6. Alexrednex

    Alexrednex Well-Known Member

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    As much as I love this song in theory, the lyrics of the "delayed" chorus (and how they are performed) totally ruins the song for me.
    Some of the worst, most generic and unoriginal placeholder lyrics the band has ever released on a studio album.
    To this day I am truly upset by the fact that Linkin Park anno 2014 would think that "In the dark, in the light / Nothing left, nothing right" was acceptable.
    Especially considering how beautifully the verses are written and performed.
    The culmination/outro of the track is pretty fucking awesome, and I like the first half, it's just that horrible chorus which ruins it for me.
    Probably the track on the album with the biggest potential (along side ALITS) that didn't live up to its promise, unfortunately.
    With that said, I will always prefer unpredictable LP over save LP.
    I just hope they hit that balance out of the park(pun intended) on the next record.
     
    Last edited: Oct 4, 2016
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  7. Deliveranze

    Deliveranze Well-Known Member

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    Eh, I hate when I'm not a fan of the song but I'm not a fan. :p
    Matter of fact, least fav song on the album. I appreciate LP trying to experiment but this song did nothing for me. Maybe cause I'm more of a lyrics guy and there isn't a whole lot of lyrics and the instrumental doesn't do much for me either.
     
  8. TheZlajaZlo

    TheZlajaZlo Closing LPA Super Member

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    I agree with you, that chorus kinda ruins it. Other than that, this song is a banger.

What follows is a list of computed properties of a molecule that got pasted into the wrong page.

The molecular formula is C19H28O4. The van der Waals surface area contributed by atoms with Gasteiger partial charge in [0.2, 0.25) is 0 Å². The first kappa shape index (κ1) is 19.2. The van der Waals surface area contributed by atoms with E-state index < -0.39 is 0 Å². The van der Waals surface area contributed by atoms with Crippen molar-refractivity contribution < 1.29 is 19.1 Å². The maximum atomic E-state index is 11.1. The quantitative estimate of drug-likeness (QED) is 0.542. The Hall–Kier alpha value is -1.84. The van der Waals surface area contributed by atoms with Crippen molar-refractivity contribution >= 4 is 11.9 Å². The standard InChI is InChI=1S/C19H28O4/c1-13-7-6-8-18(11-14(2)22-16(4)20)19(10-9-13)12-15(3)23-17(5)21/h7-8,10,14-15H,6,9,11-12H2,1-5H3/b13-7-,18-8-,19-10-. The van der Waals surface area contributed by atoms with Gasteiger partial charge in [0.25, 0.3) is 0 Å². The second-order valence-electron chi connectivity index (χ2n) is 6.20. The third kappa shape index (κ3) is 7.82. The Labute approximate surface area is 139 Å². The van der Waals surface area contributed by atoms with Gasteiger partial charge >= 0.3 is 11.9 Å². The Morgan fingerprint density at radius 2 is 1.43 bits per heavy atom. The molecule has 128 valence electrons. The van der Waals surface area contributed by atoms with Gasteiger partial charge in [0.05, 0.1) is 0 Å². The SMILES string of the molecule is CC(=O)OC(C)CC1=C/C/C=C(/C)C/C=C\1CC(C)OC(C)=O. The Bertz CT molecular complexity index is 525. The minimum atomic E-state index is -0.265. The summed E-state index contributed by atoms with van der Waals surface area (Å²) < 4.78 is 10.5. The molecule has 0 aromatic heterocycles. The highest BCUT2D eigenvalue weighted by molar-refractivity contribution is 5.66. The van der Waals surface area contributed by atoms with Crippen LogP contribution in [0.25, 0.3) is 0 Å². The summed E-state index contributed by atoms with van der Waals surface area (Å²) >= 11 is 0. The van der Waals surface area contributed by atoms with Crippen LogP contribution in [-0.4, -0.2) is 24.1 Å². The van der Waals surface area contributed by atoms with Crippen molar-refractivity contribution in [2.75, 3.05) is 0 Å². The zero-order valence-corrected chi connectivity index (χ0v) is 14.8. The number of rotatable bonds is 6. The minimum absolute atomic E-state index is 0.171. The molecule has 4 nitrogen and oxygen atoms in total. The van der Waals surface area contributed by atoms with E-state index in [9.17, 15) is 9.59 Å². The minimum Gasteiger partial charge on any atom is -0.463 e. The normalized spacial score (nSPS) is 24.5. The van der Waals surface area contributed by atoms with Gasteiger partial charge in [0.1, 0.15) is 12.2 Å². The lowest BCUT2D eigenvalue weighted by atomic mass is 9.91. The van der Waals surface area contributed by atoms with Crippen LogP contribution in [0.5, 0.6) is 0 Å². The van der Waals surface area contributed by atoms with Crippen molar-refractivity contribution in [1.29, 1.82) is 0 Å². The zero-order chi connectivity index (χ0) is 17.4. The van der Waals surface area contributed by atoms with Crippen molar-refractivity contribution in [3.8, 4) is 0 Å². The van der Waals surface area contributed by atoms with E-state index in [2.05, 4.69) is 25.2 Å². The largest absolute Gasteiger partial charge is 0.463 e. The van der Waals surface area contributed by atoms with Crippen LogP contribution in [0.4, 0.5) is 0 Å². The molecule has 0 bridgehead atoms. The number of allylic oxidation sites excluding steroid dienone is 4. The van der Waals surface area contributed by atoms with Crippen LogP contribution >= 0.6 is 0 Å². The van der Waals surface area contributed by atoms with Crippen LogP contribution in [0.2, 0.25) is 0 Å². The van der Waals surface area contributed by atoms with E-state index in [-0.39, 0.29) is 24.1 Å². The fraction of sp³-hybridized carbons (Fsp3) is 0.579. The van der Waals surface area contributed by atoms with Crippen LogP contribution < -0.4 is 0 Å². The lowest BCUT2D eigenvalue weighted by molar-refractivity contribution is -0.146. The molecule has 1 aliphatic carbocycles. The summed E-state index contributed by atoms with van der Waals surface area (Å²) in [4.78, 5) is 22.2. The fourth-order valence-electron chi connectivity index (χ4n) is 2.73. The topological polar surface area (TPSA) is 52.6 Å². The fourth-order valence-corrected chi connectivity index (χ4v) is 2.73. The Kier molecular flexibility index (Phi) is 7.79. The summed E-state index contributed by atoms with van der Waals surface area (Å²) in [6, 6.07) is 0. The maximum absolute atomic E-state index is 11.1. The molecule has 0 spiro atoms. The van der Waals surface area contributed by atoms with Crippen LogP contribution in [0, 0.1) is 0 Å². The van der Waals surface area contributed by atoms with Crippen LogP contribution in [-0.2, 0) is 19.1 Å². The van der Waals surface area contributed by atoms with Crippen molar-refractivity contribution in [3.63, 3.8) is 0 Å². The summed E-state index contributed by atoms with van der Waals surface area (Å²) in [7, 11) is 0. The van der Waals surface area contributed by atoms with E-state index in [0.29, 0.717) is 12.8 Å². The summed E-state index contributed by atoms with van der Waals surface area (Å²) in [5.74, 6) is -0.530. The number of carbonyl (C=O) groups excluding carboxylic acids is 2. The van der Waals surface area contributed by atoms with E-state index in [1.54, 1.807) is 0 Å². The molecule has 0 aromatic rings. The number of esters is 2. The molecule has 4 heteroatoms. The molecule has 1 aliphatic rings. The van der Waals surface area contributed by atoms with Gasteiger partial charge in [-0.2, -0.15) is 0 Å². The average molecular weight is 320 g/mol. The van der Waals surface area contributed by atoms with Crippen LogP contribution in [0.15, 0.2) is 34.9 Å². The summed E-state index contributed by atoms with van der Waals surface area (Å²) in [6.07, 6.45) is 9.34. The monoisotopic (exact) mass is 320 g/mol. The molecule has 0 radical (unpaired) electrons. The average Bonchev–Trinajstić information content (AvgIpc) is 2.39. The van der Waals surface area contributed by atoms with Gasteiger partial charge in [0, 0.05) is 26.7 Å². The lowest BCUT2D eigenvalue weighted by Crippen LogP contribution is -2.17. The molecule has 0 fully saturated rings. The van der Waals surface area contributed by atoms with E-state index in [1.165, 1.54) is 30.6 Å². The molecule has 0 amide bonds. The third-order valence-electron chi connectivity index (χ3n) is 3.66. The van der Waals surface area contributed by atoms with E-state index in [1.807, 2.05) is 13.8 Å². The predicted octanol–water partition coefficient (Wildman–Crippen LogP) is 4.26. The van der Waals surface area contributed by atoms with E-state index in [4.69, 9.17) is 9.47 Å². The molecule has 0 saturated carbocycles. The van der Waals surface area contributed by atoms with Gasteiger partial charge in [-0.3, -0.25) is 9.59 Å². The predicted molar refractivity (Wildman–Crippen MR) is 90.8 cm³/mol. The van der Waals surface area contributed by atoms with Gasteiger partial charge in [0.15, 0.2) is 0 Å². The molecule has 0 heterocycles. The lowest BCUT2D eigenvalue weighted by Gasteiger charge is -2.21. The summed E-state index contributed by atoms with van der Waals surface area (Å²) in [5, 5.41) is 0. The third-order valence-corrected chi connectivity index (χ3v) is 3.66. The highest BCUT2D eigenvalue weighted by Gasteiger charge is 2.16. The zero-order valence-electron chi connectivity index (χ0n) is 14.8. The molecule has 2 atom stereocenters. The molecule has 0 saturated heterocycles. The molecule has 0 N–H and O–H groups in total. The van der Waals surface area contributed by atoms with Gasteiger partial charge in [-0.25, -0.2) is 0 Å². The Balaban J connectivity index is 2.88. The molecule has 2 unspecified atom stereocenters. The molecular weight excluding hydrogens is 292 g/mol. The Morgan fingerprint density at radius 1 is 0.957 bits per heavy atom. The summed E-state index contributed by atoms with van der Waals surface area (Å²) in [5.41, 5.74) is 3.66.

9. Michele

    Michele Praise Brad Delson, our Lord and Savior. LPA Addict

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    I have to admit that i hated that song at first. I didnt liked it, i really hated it. It was the worst song LP ever brought out. DOnkt ask me why, i couldnt listen to it. It took me weeks to get into the song. ow i have to say its a really good one, also if its not my favorite from THP. I think the intro is pretty amazing. And the whole instrumental in the song is fucking great. As already mentioned, the Lyrics dont do anything to me. Its nothing i really care about in this track, so i think a full instrumental song in this length would be a little bit better. But its nothing bad about it now. All guys did an amazing job on this track, wished they brought some of the guest into this song.
     
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  10. BTorio

    BTorio Well-Known Member

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    What I dig about the song is definitely the tone of the instrumental. The drums sound really nice, and the guitar in the verses has an awesome sound too. I also really like the heavy part of the intro. I do appreciate unpredictable structure, but I don't feel like everything in this song goes together very well. It works, but the different riffs could all have more complimenting surroundings I think.